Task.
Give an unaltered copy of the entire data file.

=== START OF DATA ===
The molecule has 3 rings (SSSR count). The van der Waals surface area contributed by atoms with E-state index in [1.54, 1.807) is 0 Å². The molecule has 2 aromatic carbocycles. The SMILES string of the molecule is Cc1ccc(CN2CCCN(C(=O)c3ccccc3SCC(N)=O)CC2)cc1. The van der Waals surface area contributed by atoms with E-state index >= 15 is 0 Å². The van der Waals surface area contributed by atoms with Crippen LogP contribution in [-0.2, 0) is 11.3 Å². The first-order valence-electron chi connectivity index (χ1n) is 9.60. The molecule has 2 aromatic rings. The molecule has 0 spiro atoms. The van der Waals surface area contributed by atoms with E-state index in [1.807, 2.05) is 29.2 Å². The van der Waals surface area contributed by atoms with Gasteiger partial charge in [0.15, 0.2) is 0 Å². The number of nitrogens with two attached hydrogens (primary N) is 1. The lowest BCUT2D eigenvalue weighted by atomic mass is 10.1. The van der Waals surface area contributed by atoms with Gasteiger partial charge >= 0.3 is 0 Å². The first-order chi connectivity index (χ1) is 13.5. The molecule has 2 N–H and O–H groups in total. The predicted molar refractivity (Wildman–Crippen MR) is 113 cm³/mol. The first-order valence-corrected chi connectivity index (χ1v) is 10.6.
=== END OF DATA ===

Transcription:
The molecule has 3 rings (SSSR count). The van der Waals surface area contributed by atoms with E-state index in [1.54, 1.807) is 0 Å². The molecule has 2 aromatic carbocycles. The SMILES string of the molecule is Cc1ccc(CN2CCCN(C(=O)c3ccccc3SCC(N)=O)CC2)cc1. The van der Waals surface area contributed by atoms with E-state index >= 15 is 0 Å². The van der Waals surface area contributed by atoms with Crippen LogP contribution in [-0.2, 0) is 11.3 Å². The first-order valence-electron chi connectivity index (χ1n) is 9.60. The molecule has 2 aromatic rings. The molecule has 0 spiro atoms. The van der Waals surface area contributed by atoms with E-state index in [1.807, 2.05) is 29.2 Å². The van der Waals surface area contributed by atoms with Gasteiger partial charge in [0.15, 0.2) is 0 Å². The number of nitrogens with two attached hydrogens (primary N) is 1. The lowest BCUT2D eigenvalue weighted by atomic mass is 10.1. The van der Waals surface area contributed by atoms with Gasteiger partial charge >= 0.3 is 0 Å². The first-order chi connectivity index (χ1) is 13.5. The molecule has 2 N–H and O–H groups in total. The predicted molar refractivity (Wildman–Crippen MR) is 113 cm³/mol. The first-order valence-corrected chi connectivity index (χ1v) is 10.6.